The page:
'Setting:  Implied Spaces takes place approximately 1,500 to 2,000 years in the future. Humanity has entered a period of technological singularity fueled by a series of massive supercomputers orbiting the sun (Dyson Sphere). These computers act as giant solar collectors and computational machine for running human society. While humanity numbers in the hundreds of billions, only perhaps a few million live in the solar system. Some have gone on slower than light journeys to establish colonies around other stars, such as Alpha Centauri, Tau Ceti, and Epsilon Eridani, a colony lost after a stellar event known as "The Big Belch".

Most humans live in artificially created pocket universes. These universes are connected to our own via wormholes maintained on the dark side of the eleven supercomputers orbiting the sun. These artificial universes can be designed to cater to individual populaces and some have different physical laws than our universe. These pocket universes include the technologically advanced world of Topaz, the medieval fantasy themed world of Midgarth, the hunter gatherer world Olduvia, and the aquatic paradise of Hawaiki, among many others.

Various advancements in biotechnology have effectively rendered mankind immortal. Humans no longer age normally, and even death has been overcome by means of resurrection facilities which will download a backed up copy of a personality and memories into a reformed body. Genetic manipulation has allowed people to obtain designer bodies with different, even nonhuman, features.

The sole dark spot seems to be the long dormant fear of an episode from the distant past: the Control Alt Delete War. In this first truly worldwide war, a revolutionary political faction known as the Seraphim used a bio-engineered virus to attack humanity. Rather than killing its victims, this virus rewrote their brains so that they were loyal to the Seraphim. As other groups discovered this new weapon they re-engineered it for their own purposes, including one version of the virus which created "zombies", people with an uncontrollable violent rage toward others. While this technology was ultimately suppressed and all but the oldest humans seem to have put it behind them, it remains as a black spot on an otherwise perfect society.'
 
2021-10-25 6:41:19 PM  

Nicholas D. Wolfwood: Mega Steve: Nicholas D. Wolfwood: ISO15693: 16....16....16....16....16....16....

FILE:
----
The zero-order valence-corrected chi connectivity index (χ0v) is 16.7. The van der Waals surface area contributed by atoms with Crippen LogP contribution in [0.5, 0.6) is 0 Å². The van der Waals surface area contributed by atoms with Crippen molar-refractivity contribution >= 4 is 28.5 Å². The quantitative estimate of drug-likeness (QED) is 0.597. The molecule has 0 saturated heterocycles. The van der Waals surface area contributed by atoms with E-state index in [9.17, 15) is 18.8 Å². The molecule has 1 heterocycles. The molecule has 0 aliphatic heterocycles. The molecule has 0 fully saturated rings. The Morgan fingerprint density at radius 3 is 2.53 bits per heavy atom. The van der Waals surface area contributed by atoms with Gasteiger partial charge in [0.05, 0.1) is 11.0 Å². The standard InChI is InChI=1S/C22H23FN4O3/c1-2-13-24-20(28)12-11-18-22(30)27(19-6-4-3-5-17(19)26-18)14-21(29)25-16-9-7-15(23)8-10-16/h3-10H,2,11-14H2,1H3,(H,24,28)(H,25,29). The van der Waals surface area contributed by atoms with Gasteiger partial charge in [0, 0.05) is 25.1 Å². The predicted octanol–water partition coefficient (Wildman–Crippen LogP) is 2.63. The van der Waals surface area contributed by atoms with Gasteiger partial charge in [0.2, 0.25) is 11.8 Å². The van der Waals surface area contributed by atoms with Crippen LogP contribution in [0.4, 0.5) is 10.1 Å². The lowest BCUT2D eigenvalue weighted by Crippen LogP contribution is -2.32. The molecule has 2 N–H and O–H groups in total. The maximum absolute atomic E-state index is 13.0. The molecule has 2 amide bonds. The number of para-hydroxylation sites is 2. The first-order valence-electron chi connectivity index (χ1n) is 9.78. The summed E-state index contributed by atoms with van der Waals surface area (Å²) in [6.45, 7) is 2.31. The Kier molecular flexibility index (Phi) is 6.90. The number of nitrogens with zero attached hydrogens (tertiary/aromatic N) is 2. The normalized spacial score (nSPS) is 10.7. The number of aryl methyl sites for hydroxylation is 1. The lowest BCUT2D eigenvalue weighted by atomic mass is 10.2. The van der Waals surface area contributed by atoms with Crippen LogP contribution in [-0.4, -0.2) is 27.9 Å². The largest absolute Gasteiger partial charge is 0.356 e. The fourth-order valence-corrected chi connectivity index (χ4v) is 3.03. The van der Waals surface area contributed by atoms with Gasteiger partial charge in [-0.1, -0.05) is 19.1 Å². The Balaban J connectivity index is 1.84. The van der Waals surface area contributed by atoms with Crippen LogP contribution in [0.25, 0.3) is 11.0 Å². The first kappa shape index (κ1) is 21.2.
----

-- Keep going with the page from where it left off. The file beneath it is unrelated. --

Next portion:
/Obscure?

Got me.  I only know 'Number Nine...  Number Nine...  Number Nine...  Number Nine...'

Or is that Kenneth's Frequency?

In the game No Man's Sky, an ancient computer called Atlas runs simulations of universes, even as it seems on the verge of shutting down. That's a little inconvenient as you happen to be inside one of its simulations. The number 16 is important for reasons

Ah.  Thanks for the info!

Have you read any Walter Jon Williams?  You might be interested in his novel, "Implied Spaces".

'Setting:  Implied Spaces takes place approximately 1,500 to 2,000 years in the future. Humanity has entered a period of technological singularity fueled by a series of massive supercomputers orbiting the sun (Dyson Sphere). These computers act as giant solar collectors and computational machine for running human society. While humanity numbers in the hundreds of billions, only perhaps a few million live in the solar system. Some have gone on slower than light journeys to establish colonies around other stars, such as Alpha Centauri, Tau Ceti, and Epsilon Eridani, a colony lost after a stellar event known as "The Big Belch".

Most humans live in artificially created pocket universes. These universes are connected to our own via wormholes maintained on the dark side of the eleven supercomputers orbiting the sun. These artificial universes can be designed to cater to individual populaces and some have different physical laws than our universe. These pocket universes include the technologically advanced world of Topaz, the medieval fantasy themed world of Midgarth, the hunter gatherer world Olduvia, and the aquatic paradise of Hawaiki, among many others.

Various advancements in biotechnology have effectively rendered mankind immortal. Humans no longer age normally, and even death has been overcome by means of resurrection facilities which will download a backed up copy of a personality ...


Thanks! I'll check it ou